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Remote Control

Written by Nicholas Kamuda
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These days, almost all medium sized and larger outboards are controlled via some sort of remote control device. Modern outboard remote controls are just electronic extensions of the tiller and the throttle, but older controls, from the 50s and 60s, were fully manual devices. Modern remote control systems have become remarkably advanced, offering increased safety ease of control, and functionality.

The most common remote control in the 50s for personal outboard boats was a control system that was based on a cable and pulley system. Because they are difficult to install, they lost popularity with the emergence of control cable-based and hydraulic control systems. Though parts for cable and pulley control systems are still available from some marine parts stores and Internet auction sites, they are not manufactured by any of the larger outboard products manufacturers.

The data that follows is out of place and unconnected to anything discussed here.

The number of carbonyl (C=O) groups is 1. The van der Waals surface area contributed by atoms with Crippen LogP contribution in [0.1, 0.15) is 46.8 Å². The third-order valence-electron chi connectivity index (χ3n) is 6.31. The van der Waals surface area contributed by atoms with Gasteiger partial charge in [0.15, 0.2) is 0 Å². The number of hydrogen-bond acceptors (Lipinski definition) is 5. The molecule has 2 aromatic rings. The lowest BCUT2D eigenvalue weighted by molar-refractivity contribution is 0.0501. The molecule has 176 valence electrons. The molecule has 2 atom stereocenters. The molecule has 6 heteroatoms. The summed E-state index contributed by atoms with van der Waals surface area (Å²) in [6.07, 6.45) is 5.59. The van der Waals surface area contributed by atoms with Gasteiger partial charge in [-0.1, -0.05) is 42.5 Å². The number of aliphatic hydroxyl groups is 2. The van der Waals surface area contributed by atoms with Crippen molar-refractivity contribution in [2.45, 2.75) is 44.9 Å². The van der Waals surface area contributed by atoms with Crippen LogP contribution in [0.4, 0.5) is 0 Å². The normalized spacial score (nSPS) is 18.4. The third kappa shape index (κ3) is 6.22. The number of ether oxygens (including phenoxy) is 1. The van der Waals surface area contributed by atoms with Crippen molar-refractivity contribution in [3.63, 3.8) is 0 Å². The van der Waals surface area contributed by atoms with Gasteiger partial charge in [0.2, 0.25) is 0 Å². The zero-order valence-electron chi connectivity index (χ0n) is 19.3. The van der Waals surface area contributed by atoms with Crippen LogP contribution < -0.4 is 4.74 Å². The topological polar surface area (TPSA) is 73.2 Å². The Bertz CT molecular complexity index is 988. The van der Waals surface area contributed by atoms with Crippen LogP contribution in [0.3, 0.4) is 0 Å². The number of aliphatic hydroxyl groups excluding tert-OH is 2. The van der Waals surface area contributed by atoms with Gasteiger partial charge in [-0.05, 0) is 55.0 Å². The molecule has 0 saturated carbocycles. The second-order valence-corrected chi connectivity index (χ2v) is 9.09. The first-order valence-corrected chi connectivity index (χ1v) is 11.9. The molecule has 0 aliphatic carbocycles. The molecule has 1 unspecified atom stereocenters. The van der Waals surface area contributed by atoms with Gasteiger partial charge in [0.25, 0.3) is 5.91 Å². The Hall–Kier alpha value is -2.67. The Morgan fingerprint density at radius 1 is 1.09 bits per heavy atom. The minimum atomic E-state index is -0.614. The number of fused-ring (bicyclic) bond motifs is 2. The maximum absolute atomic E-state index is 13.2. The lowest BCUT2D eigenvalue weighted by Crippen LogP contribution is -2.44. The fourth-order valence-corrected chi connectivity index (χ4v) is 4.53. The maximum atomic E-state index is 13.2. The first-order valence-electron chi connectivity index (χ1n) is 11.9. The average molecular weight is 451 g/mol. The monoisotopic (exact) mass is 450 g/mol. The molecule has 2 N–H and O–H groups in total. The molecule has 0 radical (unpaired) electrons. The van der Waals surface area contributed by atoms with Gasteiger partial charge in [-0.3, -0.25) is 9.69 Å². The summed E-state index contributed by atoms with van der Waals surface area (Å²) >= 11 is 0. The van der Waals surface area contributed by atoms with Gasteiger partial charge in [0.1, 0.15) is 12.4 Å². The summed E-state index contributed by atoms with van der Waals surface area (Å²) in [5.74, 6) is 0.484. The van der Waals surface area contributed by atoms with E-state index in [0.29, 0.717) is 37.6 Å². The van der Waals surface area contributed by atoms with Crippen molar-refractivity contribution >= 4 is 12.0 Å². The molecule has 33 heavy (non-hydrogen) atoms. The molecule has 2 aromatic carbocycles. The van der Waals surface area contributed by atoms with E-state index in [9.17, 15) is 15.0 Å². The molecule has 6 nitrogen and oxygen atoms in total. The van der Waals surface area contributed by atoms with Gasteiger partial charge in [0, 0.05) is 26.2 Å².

Modern Remote Control Devices

Two common types of control device are currently in production. The most typical device for smaller boats is a concealed side mount control, or simply, side mount control. Most feature a single lever for thrust, and some feature a push-button shifting system or ignition switch as well.

More common for larger boats is a binnacle control system, which is console mounted. Binnacle controllers usually include throttle levers (multiple levers for twin-engine systems) and a key switch. Both systems generally rely on variations of push-pull control cables for normal operation.

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